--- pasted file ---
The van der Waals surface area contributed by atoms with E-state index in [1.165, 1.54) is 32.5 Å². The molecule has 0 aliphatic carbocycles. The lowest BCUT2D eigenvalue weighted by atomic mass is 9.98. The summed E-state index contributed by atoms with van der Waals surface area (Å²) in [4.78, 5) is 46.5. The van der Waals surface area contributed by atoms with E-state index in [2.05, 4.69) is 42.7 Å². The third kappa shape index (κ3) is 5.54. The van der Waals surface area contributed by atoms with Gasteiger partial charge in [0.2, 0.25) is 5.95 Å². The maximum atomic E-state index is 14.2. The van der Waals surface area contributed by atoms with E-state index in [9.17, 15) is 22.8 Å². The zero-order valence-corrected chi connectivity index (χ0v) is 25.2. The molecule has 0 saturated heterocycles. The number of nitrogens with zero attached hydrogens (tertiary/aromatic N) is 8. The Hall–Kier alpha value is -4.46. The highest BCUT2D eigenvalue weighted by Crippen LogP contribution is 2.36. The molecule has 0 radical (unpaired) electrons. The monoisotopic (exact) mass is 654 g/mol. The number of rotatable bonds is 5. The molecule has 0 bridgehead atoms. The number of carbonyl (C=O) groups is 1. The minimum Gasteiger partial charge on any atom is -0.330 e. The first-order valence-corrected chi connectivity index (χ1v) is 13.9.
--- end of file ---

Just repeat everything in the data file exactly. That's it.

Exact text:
The van der Waals surface area contributed by atoms with E-state index in [1.165, 1.54) is 32.5 Å². The molecule has 0 aliphatic carbocycles. The lowest BCUT2D eigenvalue weighted by atomic mass is 9.98. The summed E-state index contributed by atoms with van der Waals surface area (Å²) in [4.78, 5) is 46.5. The van der Waals surface area contributed by atoms with E-state index in [2.05, 4.69) is 42.7 Å². The third kappa shape index (κ3) is 5.54. The van der Waals surface area contributed by atoms with Gasteiger partial charge in [0.2, 0.25) is 5.95 Å². The maximum atomic E-state index is 14.2. The van der Waals surface area contributed by atoms with E-state index in [9.17, 15) is 22.8 Å². The zero-order valence-corrected chi connectivity index (χ0v) is 25.2. The molecule has 0 saturated heterocycles. The number of nitrogens with zero attached hydrogens (tertiary/aromatic N) is 8. The Hall–Kier alpha value is -4.46. The highest BCUT2D eigenvalue weighted by Crippen LogP contribution is 2.36. The molecule has 0 radical (unpaired) electrons. The monoisotopic (exact) mass is 654 g/mol. The number of rotatable bonds is 5. The molecule has 0 bridgehead atoms. The number of carbonyl (C=O) groups is 1. The minimum Gasteiger partial charge on any atom is -0.330 e. The first-order valence-corrected chi connectivity index (χ1v) is 13.9.